Avalanches usually form in a distinct V shape, also known as “sluffs.” They occur when the failure layer of snow is near the surface and the fracture that occurs isn’t too deep in the snowpack. These fractures then lead to a rather speedy cascade of powdery snow down the mountain.

Even though they can cause damage — property destruction, injuries, infrastructure damage — they are considered much less dangerous than their serious cousins, the “slab” avalanches.

Slab avalanches are caused by the fracture of a snow layer that’s buried deep within the snowpack. That essentially means that a much more significant amount of snow will start rushing down the mountain.

Imagine the snow sliding off of a roof in a cohesive mass — all at once. A slab avalanche looks a bit like that, except it carries tonnes of snow travelling at speeds of up to 80 miles per hour. With a mass and momentum like that, slab avalanches can cause massive destruction of property, infrastructure, and, unfortunately, even take lives.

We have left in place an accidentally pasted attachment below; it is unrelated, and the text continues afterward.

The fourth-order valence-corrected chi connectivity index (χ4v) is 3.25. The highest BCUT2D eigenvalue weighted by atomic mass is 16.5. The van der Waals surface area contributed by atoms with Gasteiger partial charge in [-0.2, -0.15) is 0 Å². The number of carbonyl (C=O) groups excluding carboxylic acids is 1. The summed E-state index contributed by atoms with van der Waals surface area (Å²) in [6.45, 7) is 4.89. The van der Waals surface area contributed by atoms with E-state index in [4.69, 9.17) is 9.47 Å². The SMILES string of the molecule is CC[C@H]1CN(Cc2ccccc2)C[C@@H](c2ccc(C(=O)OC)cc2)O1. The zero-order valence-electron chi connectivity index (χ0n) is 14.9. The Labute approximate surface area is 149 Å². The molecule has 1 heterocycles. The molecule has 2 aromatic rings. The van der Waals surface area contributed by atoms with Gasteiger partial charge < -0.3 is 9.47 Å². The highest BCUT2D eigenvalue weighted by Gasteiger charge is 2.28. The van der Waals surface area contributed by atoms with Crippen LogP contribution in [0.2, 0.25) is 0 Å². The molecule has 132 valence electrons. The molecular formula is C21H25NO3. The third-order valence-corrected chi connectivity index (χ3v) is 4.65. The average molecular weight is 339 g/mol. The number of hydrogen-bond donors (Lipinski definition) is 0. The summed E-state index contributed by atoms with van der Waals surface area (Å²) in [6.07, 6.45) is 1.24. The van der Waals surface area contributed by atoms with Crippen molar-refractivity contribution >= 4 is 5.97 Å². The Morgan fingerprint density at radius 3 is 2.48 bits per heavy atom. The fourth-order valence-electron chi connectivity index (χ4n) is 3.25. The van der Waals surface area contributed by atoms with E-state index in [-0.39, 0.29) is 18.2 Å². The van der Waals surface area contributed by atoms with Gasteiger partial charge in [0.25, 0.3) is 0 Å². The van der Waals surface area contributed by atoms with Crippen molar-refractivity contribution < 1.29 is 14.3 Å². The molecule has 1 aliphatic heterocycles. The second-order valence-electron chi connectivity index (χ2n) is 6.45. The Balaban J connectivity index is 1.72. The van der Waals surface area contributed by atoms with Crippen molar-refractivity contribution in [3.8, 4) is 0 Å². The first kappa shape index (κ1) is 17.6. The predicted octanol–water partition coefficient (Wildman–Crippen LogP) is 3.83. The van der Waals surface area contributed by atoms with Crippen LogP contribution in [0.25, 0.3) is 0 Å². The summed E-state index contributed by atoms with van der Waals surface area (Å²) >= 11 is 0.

Destruction power

As mentioned, avalanches can be of low, moderate, considerable, and high destruction potential. How much damage they cause depends on several factors.

● The position of the failure layer — the deeper the failure layer, the bigger the avalanche.

● The condition of the higher levels of snow — all the layers above the failure layer contribute to the speed and overall power of the avalanche. If they are made out of hard snow that blended into a cohesive snowpack, then they will cascade down in one huge chunk and have a higher destruction power. Slabs of fresh, wet snow, will travel down more slowly than the dry, hard chunks, but they are still cumbersome and will pick up speed if the mountain slope is high enough. Their destruction power is still mighty.